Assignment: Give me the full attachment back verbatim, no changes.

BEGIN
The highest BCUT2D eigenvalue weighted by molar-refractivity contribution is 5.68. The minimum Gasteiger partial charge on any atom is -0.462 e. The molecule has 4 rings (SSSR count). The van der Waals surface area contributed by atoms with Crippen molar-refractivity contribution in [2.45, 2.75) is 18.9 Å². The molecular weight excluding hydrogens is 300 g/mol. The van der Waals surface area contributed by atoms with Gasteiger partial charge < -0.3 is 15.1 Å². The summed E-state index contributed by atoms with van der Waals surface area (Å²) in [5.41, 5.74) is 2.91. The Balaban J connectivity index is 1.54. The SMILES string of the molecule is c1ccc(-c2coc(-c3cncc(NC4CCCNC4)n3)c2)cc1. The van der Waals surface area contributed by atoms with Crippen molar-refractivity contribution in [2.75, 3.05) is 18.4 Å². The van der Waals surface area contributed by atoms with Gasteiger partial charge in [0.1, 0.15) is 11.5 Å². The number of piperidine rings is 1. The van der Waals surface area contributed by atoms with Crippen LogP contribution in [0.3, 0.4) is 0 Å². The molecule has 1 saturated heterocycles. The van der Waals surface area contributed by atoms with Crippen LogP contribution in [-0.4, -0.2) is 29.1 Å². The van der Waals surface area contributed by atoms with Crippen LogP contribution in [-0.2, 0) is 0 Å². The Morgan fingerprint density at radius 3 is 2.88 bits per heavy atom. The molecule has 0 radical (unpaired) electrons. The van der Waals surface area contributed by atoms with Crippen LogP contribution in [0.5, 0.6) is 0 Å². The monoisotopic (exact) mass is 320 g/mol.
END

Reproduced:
The highest BCUT2D eigenvalue weighted by molar-refractivity contribution is 5.68. The minimum Gasteiger partial charge on any atom is -0.462 e. The molecule has 4 rings (SSSR count). The van der Waals surface area contributed by atoms with Crippen molar-refractivity contribution in [2.45, 2.75) is 18.9 Å². The molecular weight excluding hydrogens is 300 g/mol. The van der Waals surface area contributed by atoms with Gasteiger partial charge < -0.3 is 15.1 Å². The summed E-state index contributed by atoms with van der Waals surface area (Å²) in [5.41, 5.74) is 2.91. The Balaban J connectivity index is 1.54. The SMILES string of the molecule is c1ccc(-c2coc(-c3cncc(NC4CCCNC4)n3)c2)cc1. The van der Waals surface area contributed by atoms with Crippen molar-refractivity contribution in [2.75, 3.05) is 18.4 Å². The van der Waals surface area contributed by atoms with Gasteiger partial charge in [0.1, 0.15) is 11.5 Å². The number of piperidine rings is 1. The van der Waals surface area contributed by atoms with Crippen LogP contribution in [0.3, 0.4) is 0 Å². The molecule has 1 saturated heterocycles. The van der Waals surface area contributed by atoms with Crippen LogP contribution in [-0.4, -0.2) is 29.1 Å². The van der Waals surface area contributed by atoms with Crippen LogP contribution in [-0.2, 0) is 0 Å². The Morgan fingerprint density at radius 3 is 2.88 bits per heavy atom. The molecule has 0 radical (unpaired) electrons. The van der Waals surface area contributed by atoms with Crippen LogP contribution in [0.5, 0.6) is 0 Å². The monoisotopic (exact) mass is 320 g/mol.